Bread

Bread

By
From
Finding Fire
Makes
1 x 800 g loaf

I once took my ‘mother’ on holiday. I wanted to introduce her to a good friend in Queenstown, and I decided that the clean air and water of New Zealand might do her some good. Unfortunately, she didn’t travel too well. In spite of clearing customs, she couldn’t cope with the pressure on board the plane. She exploded, mainly taking her frustrations out on my luggage, which never fully recovered. It is just as well that I love my mother. Of course, the ‘mother’ is the naturally fermented yeasts that give life to bread. The combination of flour and water is basic but the result is a complex production of organic acids, alcohols and carbon dioxide that give bread its savoury tang and natural rise. I started my mother six years ago using a rye flour base and, as we were living on the Sunshine Coast of Queensland at the time, pineapple juice. The beauty of a mother is that it tells the story of a time and a place with yeasts, flour, air and water that are unique to its environment. Just like the best stories, it can be passed on to friends or family who can make it their own, adding further layers to the story before passing it on themselves.

There is nothing like making bread to make you appreciate the simple beauty of ingredients. Above all others, making bread is a magical process that sees flour and water ferment to transform into cloud-like heavenly bread. I love how the nutty richness of spelt combines with the caramel notes of the malt, and how cooking in a wood fire results in the most incredibly smoky and toothsome crust.

For the mother (makes 300 g/10 ½ oz)

Ingredients

Quantity Ingredient
600ml filtered water
600g strong wholemeal (whole-wheat) bread flour

Method

  1. 1. In a clean container, combine 100 ml (31/2 floz) of the water and 100 g (31/2 oz) of the flour.
  2. 2. Leave in a cool place for 3 days until the mixture shows signs of life, producing bubbles on the surface.
  3. 3. Combine 100 g (31/2 oz) of the mother with 100 ml (31/2 floz) of the water and 100 g (31/2 oz) of the flour (this is known as feeding). Discard the remaining mother.
  4. 4. Leave for 1 day, then repeat the feeding. Feed the mother every 12 hours until it is strong enough to bake bread. To test this, place a spoon of the mother into a container of water. If it sinks, continue to feed the mother twice per day. When the mother holds together and floats, it is ready.
  5. 5. The mother will continue to develop over time, so be sure to retain 100 g (31/2 oz) after each use for future baking. If you need more, simply increase the amount of flour and water when feeding.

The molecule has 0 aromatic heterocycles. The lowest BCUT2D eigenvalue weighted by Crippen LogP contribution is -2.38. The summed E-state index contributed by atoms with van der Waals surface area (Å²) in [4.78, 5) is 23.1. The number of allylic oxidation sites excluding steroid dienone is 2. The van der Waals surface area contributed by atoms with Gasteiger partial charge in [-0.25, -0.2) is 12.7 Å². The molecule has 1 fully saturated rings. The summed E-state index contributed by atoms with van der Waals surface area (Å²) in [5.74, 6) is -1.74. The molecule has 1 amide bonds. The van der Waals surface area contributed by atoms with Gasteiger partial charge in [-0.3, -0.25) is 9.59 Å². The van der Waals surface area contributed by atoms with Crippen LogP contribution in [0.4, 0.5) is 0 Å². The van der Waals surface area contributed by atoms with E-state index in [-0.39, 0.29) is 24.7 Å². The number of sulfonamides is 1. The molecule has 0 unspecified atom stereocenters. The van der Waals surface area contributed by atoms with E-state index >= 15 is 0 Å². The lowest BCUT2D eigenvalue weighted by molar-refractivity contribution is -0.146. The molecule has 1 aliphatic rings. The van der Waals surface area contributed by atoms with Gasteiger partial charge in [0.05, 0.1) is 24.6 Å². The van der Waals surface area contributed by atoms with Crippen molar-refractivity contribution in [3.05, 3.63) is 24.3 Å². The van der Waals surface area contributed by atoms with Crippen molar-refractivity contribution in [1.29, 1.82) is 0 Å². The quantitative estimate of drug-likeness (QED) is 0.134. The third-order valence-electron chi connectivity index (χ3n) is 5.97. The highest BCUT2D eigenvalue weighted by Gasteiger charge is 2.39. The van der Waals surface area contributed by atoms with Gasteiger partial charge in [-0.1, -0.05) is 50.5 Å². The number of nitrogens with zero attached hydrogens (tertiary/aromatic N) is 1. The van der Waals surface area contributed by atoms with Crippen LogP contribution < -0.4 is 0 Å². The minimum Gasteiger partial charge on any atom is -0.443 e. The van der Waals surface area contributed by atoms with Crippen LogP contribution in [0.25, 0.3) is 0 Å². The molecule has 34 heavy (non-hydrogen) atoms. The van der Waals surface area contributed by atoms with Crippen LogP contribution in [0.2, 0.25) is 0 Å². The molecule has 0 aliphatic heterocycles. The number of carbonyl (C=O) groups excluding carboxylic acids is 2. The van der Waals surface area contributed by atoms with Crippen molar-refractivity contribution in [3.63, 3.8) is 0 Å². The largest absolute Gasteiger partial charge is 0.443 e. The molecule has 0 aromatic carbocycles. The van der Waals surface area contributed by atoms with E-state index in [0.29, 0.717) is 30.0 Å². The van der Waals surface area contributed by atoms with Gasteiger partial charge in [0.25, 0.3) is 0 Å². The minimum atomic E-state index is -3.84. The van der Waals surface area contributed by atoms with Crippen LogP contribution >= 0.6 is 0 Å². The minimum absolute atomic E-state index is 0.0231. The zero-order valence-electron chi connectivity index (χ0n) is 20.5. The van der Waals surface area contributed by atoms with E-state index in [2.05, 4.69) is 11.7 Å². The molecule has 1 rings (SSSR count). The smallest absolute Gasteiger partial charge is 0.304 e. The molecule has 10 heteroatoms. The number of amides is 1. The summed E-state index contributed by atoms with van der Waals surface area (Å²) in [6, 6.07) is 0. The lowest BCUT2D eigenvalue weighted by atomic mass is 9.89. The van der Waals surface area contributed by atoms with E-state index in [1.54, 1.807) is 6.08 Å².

For the bread

Ingredients

Quantity Ingredient
80g mother (see above)
280ml warm filtered water
250g strong wholemeal (whole-wheat) bread flour
100g spelt flour
50g malt flour
10g salt
20g rice flour, to dust

Method

  1. 1. Combine the mother and 200 ml (7 floz) of warm water in a large bowl. Add the flours and, using your hands, combine to form a rough dough.
  2. 2. Rest for 15 minutes before kneading to form a smooth and silky dough. Cover and allow to rest for 30 minutes.
  3. 3. Add the salt and the remaining 80 ml (21/2 floz/⅓ cup) of warm water, which will cause the dough to break apart a little. Continue working the mixture to bring it back together, forming a smooth dough.
  4. 4. Place the dough in a clean bowl, cover with a clean tea towel (dish towel) and leave to rest for 30 minutes.
  5. 5. Working in the bowl, wet your hands to stretch and fold the dough over itself, tucking the folds underneath. This will work to strengthen and develop the gluten in the flour. Leave to rest for 30 minutes.
  6. 6. Repeat the stretching and folding 3 times, rotating the dough at a 90 degree angle each time. Ensuring to rest the dough for 30 minutes each time.
  7. 7. Carefully turn the dough out onto a floured surface and gently shape and tuck the dough under to form a round. Generously dust the inside of the proving basket with rice flour. Put the dough into it, placing the smooth side down. Cover with a tea towel to prevent a skin forming on the top. Leave to prove for 1 hour until the dough has doubled in size, then place in the refrigerator for 12 hours.
  8. 8. Light your wood-fired oven (or prepare your embers if you are using a Dutch oven). Leave to burn until the fire dies down, resulting in gentle embers. You are aiming to bring the wood-fired oven to a temperature of 250°C (480°F) on the base.
  9. 9. Remove the dough from the refrigerator and leave for 3 hours to come up to room temperature.
  10. 10. Gently turn the dough out onto a piece of baking paper and, with a sharp knife, score the top of the loaf with even incisions.
  11. 11. Slide the bread into the wood-fired oven, closing the door immediately.
  12. 12. Bake for 20 minutes, after which time you should either open the door slightly or rake the embers to reduce the temperature slightly. Continue baking the bread for a further 30 minutes; the bread should have a deeply coloured crust. To test if the bread is ready, tap on its base – it should sound hollow. Carefully remove from the oven to cool on a grill cooling rack.

NOTES

  • Prepare the mother 6 days in advance. Unless you are planning to make bread daily, feed the mother once after use and store in a clean container in the refrigerator until required. When needed, remove from the refrigerator and feed twice prior to use until it is active and bubbling.

    Prepare the bread 1 day in advance.

ALTERNATIVE METHOD

  • Bake in a Dutch oven over a fire, or in a conventional oven preheated to 250°C (480°F).
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